Antidiuretic hormone (ADH), also known as vasopressin, is a hormone produced by the hypothalamus and released by the pituitary gland in response to changes in blood volume and blood pressure. Its primary function is to regulate the amount of water in the body by controlling the amount of urine produced by the kidneys.
ADH acts on the kidneys by increasing their reabsorption of water from the urine back into the bloodstream, which helps to maintain blood volume and prevent dehydration. When there is a decrease in blood volume or an increase in blood osmolality (concentration of solutes in the blood), ADH is released to stimulate water reabsorption.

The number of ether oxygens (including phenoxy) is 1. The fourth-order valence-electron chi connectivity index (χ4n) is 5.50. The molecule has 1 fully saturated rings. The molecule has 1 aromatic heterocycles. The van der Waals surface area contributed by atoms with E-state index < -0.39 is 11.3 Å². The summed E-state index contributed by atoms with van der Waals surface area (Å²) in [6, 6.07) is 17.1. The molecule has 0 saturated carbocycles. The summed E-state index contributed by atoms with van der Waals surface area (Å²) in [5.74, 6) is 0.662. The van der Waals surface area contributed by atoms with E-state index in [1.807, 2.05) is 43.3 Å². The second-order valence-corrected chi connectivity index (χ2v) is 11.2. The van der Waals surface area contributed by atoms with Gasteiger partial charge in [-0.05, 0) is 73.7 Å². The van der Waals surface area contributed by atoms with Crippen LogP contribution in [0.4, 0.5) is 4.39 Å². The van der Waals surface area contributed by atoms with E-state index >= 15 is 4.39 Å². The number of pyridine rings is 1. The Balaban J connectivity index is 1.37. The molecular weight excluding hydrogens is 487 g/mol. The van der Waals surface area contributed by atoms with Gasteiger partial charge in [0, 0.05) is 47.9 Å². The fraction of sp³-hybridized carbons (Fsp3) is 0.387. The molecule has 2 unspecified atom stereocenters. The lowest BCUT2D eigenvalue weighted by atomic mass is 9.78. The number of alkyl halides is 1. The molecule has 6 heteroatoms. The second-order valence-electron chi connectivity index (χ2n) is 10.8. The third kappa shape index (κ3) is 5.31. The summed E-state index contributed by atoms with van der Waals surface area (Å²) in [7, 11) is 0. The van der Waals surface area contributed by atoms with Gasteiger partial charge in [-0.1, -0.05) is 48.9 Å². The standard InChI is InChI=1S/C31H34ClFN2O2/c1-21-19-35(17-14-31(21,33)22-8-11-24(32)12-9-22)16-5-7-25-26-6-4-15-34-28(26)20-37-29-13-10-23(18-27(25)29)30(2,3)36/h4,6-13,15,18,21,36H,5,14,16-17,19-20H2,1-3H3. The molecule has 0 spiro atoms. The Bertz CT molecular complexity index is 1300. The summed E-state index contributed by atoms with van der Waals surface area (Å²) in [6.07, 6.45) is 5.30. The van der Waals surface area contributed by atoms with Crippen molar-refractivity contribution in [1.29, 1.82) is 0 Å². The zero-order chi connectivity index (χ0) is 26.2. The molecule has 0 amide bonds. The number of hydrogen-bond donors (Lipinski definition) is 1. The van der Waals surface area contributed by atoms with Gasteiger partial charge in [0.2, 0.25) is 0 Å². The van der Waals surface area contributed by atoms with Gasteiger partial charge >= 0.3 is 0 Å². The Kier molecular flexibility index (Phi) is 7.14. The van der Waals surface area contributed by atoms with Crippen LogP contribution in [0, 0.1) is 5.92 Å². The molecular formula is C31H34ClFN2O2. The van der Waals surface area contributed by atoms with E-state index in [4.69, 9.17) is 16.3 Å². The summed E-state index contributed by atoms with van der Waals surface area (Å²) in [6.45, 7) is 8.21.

ADH also has other physiological functions, including vasoconstriction (narrowing of blood vessels), which can increase blood pressure, and regulation of social behavior, including aggression and sexual behavior.
Abnormalities in ADH production or function can lead to medical conditions such as diabetes insipidus, where the kidneys are unable to respond to ADH, resulting in excessive urine production and dehydration, and syndrome of inappropriate antidiuretic hormone (SIADH), where the body produces too much ADH, leading to water retention and dilutional hyponatremia (low sodium levels in the blood).